With DJ’s seemingly crawling out of the woodwork and heavy beats dropping at every turn of your head, chances are you have heard the term ‘EDM’ (an acronym for electronic dance music) uttered once or twice before.
The umbrella term ‘EDM’ generates so much controversy that it is impossible to reach a general consensus on the true meaning of the phrase. Depending on which DJ you ask, the definition you receive of EDM could be apples to oranges.
I don’t see EDM anywhere else than in America. It’s a very American term.
The purpose of this article is not to act as an authority on the ‘true’ definition of the term but to help our audience develop a better understanding of the components that make up the rapidly expanding EDM scene.
Throughout this article, we will take a look at where electronic dance music originated, the numerous types of genres that exist, the lifestyle surrounding the EDM movement, and EDM as we know it today. From kandi to PLUR, we look to clear up some terminology you may have heard but had no idea what the meaning was.
So, What is EDM You Ask?
Simply stated, electronic dance music is any music that is generated primarily through electronics such as computers and synthesizers.
EDM, or Electronic Dance Music, is a concoction of various computer generated sounds such as bass lines, drums and percussion, echos, and manipulated vocal samples that are combined using synthesizers and other various equipment to create a full length sample. Generally created for the nightclub and music festival scene, EDM has been generating an increasingly large mainstream following, particularly throughout the last decade.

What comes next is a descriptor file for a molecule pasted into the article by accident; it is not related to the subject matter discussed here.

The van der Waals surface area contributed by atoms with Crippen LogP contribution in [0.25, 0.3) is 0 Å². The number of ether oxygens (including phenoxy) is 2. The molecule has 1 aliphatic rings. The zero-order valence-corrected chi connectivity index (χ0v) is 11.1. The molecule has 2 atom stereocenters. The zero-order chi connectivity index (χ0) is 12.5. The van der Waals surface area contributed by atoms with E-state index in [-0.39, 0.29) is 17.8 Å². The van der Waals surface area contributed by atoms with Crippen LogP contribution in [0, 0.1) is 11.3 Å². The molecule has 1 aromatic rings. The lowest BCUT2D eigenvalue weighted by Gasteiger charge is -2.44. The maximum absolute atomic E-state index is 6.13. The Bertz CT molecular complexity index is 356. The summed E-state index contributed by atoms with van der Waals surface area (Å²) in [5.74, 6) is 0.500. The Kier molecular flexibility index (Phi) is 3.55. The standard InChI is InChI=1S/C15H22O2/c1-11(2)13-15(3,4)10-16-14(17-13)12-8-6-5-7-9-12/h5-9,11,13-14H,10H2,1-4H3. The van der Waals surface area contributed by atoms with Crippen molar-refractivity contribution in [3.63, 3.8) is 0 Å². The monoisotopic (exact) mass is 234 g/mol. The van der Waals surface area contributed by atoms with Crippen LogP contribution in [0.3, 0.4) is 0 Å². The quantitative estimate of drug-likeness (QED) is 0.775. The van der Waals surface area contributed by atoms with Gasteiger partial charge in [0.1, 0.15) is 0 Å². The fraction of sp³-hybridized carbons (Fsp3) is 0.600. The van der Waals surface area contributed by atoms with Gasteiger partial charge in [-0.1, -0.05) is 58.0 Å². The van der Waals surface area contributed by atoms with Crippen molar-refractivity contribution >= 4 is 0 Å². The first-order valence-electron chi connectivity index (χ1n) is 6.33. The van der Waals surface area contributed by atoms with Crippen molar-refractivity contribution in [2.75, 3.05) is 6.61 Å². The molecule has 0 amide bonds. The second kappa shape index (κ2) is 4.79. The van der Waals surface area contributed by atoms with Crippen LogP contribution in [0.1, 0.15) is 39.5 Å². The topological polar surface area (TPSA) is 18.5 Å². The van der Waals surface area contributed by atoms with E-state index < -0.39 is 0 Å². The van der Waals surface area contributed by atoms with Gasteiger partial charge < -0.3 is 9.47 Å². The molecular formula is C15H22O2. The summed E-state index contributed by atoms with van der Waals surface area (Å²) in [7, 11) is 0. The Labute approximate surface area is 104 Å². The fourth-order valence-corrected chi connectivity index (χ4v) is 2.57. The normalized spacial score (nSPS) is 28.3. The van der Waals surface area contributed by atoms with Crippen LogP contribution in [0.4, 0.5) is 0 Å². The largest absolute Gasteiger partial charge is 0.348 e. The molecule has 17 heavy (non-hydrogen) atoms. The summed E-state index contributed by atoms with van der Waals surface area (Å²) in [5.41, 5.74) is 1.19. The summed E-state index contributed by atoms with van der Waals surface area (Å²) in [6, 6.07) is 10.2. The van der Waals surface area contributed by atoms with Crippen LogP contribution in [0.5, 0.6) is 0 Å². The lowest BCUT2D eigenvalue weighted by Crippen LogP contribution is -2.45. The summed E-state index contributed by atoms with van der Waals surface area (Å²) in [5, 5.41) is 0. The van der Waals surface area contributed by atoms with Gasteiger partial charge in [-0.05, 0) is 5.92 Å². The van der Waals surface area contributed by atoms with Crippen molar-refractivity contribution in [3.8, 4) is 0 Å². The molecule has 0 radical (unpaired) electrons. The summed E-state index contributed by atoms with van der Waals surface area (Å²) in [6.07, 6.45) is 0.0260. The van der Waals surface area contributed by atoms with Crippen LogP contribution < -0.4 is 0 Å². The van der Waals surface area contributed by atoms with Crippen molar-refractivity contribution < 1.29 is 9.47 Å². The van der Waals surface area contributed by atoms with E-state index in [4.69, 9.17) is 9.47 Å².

Daft Punk Sets the Standard
Though electronic dance music has been around since the late 60s/early 70s (depending on who you ask), EDM as we know it today began to grow and evolve through warehouse raves of the 80s and 90s in to the nightclub and music festival scene of today.
In 2006 Coachella Music Festival featured Daft Punk, who incorporated a luminescent pyramid as their DJ booth along with an intricate lighting rig that set the bar for stage pageantry. With this performance, SPIN Magazine declared that the arms race in electronic dance music was officially underway, with this event serving as the proverbial ‘tipping point.’
The 2006 performance by Daft Punk added an entirely new element to dance music culture. Not only was the originality of computer generated sounds appealing, but an entirely new market was now wide-open with the possibility of extravagant visual components, mesmerizing light shows, interactive characters and performers, and other creative elements.
No longer was EDM to be considered just another genre of music: an entirely new subculture had been created.